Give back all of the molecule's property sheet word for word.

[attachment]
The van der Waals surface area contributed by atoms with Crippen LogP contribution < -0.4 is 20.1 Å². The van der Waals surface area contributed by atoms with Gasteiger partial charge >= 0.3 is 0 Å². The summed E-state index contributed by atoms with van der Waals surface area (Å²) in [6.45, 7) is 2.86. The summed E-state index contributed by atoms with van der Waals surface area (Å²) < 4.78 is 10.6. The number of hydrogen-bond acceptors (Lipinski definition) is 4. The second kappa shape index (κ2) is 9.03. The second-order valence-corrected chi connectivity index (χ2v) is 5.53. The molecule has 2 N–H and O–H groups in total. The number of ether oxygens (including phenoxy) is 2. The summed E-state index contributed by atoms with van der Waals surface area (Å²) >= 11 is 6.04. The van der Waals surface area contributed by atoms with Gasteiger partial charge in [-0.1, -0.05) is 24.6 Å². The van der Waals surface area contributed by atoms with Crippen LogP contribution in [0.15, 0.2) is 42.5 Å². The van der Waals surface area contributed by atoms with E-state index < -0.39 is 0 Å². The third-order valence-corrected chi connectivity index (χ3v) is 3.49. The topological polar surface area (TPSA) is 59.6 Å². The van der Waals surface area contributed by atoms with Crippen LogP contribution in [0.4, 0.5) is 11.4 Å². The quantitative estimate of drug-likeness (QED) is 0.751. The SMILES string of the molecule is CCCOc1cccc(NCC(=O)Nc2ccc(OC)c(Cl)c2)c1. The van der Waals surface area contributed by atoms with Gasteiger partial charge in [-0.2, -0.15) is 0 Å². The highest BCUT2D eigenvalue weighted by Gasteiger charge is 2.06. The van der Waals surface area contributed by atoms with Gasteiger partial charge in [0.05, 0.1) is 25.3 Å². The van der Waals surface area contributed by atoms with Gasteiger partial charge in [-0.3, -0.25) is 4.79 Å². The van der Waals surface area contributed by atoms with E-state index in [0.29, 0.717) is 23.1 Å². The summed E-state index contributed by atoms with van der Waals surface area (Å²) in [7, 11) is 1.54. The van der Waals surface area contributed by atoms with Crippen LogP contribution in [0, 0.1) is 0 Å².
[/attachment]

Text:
The van der Waals surface area contributed by atoms with Crippen LogP contribution < -0.4 is 20.1 Å². The van der Waals surface area contributed by atoms with Gasteiger partial charge >= 0.3 is 0 Å². The summed E-state index contributed by atoms with van der Waals surface area (Å²) in [6.45, 7) is 2.86. The summed E-state index contributed by atoms with van der Waals surface area (Å²) < 4.78 is 10.6. The number of hydrogen-bond acceptors (Lipinski definition) is 4. The second kappa shape index (κ2) is 9.03. The second-order valence-corrected chi connectivity index (χ2v) is 5.53. The molecule has 2 N–H and O–H groups in total. The number of ether oxygens (including phenoxy) is 2. The summed E-state index contributed by atoms with van der Waals surface area (Å²) >= 11 is 6.04. The van der Waals surface area contributed by atoms with Gasteiger partial charge in [-0.1, -0.05) is 24.6 Å². The van der Waals surface area contributed by atoms with Crippen LogP contribution in [0.15, 0.2) is 42.5 Å². The van der Waals surface area contributed by atoms with E-state index < -0.39 is 0 Å². The third-order valence-corrected chi connectivity index (χ3v) is 3.49. The topological polar surface area (TPSA) is 59.6 Å². The van der Waals surface area contributed by atoms with Crippen LogP contribution in [0.4, 0.5) is 11.4 Å². The quantitative estimate of drug-likeness (QED) is 0.751. The SMILES string of the molecule is CCCOc1cccc(NCC(=O)Nc2ccc(OC)c(Cl)c2)c1. The van der Waals surface area contributed by atoms with Gasteiger partial charge in [-0.2, -0.15) is 0 Å². The highest BCUT2D eigenvalue weighted by Gasteiger charge is 2.06. The van der Waals surface area contributed by atoms with Gasteiger partial charge in [0.05, 0.1) is 25.3 Å². The van der Waals surface area contributed by atoms with Gasteiger partial charge in [-0.3, -0.25) is 4.79 Å². The van der Waals surface area contributed by atoms with E-state index in [0.29, 0.717) is 23.1 Å². The summed E-state index contributed by atoms with van der Waals surface area (Å²) in [7, 11) is 1.54. The van der Waals surface area contributed by atoms with Crippen LogP contribution in [0, 0.1) is 0 Å².